Great Summer Drive: Bragg Creek to Canmore
Experience a rugged backcountry road on Powderface Trail and a scenic stretch in mountain terrain on the Smith Dorrien Trail.
Smith Dorrien Trail, Kananaskis Country.
Photograph by Shelley Arnusch
For some, driving is simply a way to get from here to there. But for the drivers out there, the on-the-road part is just as much fun as the destination. They’re the ones who go out of their way to cover a unique or interesting stretch of highway, the ones who peruse maps looking for scenic routes, the ones who would wear driving gloves unironically if they could be assured that no one would make fun of them. If this sounds like someone you know (maybe it is you), here's a must-drive road that is worthy of your wheels.
Powderface Trail/Smith Dorrien Trail, Bragg Creek to Canmore, Alberta
If you want to get to Canmore quickly, take the Trans-Canada along with all the other sheep. But if you’d prefer to take your sweet time on a rugged backcountry road, Powderface Trail is your huckleberry. Closed December through May, Powderface is a tough stretch of gravel that runs north and west from a point just past Elbow Falls on Highway 66. The road cuts through remote K-Country environs, running alongside creeks and dense coniferous forests, until eventually connecting with the Sibbald Creek Trail (Highway 68). From that junction, it’s approximately 15 km to Highway 40, a.k.a. the Kananaskis Trail.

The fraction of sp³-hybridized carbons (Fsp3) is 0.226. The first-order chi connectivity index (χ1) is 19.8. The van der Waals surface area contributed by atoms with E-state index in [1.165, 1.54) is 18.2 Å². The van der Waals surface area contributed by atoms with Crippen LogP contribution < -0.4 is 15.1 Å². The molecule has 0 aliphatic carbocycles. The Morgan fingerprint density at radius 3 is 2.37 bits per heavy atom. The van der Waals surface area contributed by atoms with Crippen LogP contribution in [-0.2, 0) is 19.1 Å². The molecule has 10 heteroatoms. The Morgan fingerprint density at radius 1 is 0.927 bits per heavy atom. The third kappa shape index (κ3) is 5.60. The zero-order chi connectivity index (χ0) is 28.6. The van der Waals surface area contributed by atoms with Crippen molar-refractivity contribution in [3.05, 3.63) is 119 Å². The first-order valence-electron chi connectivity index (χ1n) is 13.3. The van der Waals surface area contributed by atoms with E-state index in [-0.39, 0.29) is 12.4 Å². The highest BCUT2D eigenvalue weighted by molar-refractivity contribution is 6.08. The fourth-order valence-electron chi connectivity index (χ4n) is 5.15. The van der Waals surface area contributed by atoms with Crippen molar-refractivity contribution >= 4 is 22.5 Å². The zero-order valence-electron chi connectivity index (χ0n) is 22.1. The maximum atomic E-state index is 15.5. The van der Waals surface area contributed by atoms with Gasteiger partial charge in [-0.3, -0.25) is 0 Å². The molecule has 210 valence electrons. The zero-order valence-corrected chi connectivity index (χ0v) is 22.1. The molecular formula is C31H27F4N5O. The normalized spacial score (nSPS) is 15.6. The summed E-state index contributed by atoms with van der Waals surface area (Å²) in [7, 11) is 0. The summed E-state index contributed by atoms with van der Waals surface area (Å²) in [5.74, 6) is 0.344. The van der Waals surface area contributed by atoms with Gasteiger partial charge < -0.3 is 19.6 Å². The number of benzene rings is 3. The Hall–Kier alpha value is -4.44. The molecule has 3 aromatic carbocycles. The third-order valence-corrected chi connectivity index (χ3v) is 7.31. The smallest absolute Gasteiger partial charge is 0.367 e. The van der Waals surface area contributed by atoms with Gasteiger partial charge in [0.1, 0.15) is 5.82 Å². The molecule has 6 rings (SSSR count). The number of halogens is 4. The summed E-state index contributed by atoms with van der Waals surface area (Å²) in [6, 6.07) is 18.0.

If you’re ready to call it a day, you can turn right and hightail it back to the city. But if you’re in the mood for more adventure, turn left and follow Highway 40 into Peter Lougheed Provincial Park to connect with the Smith Dorrien Trail (Highway 742) to Canmore. This scenic stretch in majestic mountain terrain skirts the Alberta-B.C. border before heading northward through Spray Valley Provincial Park (the gravel road can get washboard bumps on it as the summer progresses, so make sure your vehicle’s suspension is on point). The final stretch of the Smith Dorrien runs along the expansive Spray Lakes Reservoir to Grassi Lakes, where it transitions into the Three Sisters Parkway, descending past the entrance to the Canmore Nordic Centre and into town.
The End of the Line
The new Basecamp Resorts property, which opened last year in Canmore, is an ideal landing pad for those travelling by vehicle. With a condo-style layout and virtual check-in that provides guests with an access code to their unit via e-mail (no key cards!), arriving at Basecamp feels more like arriving at your second home in the mountains than a hotel. Decorated in a fresh, alpine-modern style, the units range from a 300-square-foot “micro-suite” up to a spacious three-bedroom suite on two levels that can sleep up to 10. All units come with tech amenities such as an iPad and wireless speaker and fully equipped kitchens.
1102 Bow Valley Tr., Canmore, 587-807-6292, basecampresorts.com
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